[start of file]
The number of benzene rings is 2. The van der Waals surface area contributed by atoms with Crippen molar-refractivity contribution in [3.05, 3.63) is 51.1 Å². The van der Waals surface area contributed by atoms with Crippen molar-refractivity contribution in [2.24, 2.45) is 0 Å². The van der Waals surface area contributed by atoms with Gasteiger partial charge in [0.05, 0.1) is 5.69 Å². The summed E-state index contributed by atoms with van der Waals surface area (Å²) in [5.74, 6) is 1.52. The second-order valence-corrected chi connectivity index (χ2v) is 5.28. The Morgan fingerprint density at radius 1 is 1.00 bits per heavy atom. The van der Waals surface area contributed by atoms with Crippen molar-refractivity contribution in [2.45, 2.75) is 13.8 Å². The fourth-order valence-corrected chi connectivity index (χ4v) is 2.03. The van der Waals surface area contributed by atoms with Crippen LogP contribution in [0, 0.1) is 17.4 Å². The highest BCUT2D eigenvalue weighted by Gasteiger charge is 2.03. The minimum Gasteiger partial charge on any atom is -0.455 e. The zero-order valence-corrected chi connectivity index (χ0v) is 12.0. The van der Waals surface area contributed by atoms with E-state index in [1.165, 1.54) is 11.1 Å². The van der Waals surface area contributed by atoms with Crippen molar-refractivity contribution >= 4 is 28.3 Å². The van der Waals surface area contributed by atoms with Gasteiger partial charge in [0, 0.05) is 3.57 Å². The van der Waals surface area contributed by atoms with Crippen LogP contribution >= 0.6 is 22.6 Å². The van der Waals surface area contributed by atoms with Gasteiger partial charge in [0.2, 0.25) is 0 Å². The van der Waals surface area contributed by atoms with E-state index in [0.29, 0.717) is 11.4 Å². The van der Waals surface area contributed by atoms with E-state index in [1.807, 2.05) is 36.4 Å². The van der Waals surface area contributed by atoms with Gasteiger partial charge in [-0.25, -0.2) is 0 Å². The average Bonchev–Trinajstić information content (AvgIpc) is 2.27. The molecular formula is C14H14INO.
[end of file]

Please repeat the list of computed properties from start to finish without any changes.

The number of benzene rings is 2. The van der Waals surface area contributed by atoms with Crippen molar-refractivity contribution in [3.05, 3.63) is 51.1 Å². The van der Waals surface area contributed by atoms with Crippen molar-refractivity contribution in [2.24, 2.45) is 0 Å². The van der Waals surface area contributed by atoms with Gasteiger partial charge in [0.05, 0.1) is 5.69 Å². The summed E-state index contributed by atoms with van der Waals surface area (Å²) in [5.74, 6) is 1.52. The second-order valence-corrected chi connectivity index (χ2v) is 5.28. The Morgan fingerprint density at radius 1 is 1.00 bits per heavy atom. The van der Waals surface area contributed by atoms with Crippen molar-refractivity contribution in [2.45, 2.75) is 13.8 Å². The fourth-order valence-corrected chi connectivity index (χ4v) is 2.03. The van der Waals surface area contributed by atoms with Crippen LogP contribution in [0, 0.1) is 17.4 Å². The highest BCUT2D eigenvalue weighted by Gasteiger charge is 2.03. The minimum Gasteiger partial charge on any atom is -0.455 e. The zero-order valence-corrected chi connectivity index (χ0v) is 12.0. The van der Waals surface area contributed by atoms with E-state index in [1.165, 1.54) is 11.1 Å². The van der Waals surface area contributed by atoms with Crippen molar-refractivity contribution >= 4 is 28.3 Å². The van der Waals surface area contributed by atoms with Gasteiger partial charge in [0, 0.05) is 3.57 Å². The van der Waals surface area contributed by atoms with Crippen LogP contribution >= 0.6 is 22.6 Å². The van der Waals surface area contributed by atoms with Gasteiger partial charge in [0.2, 0.25) is 0 Å². The van der Waals surface area contributed by atoms with E-state index in [0.29, 0.717) is 11.4 Å². The van der Waals surface area contributed by atoms with E-state index in [1.807, 2.05) is 36.4 Å². The van der Waals surface area contributed by atoms with Gasteiger partial charge in [-0.25, -0.2) is 0 Å². The average Bonchev–Trinajstić information content (AvgIpc) is 2.27. The molecular formula is C14H14INO.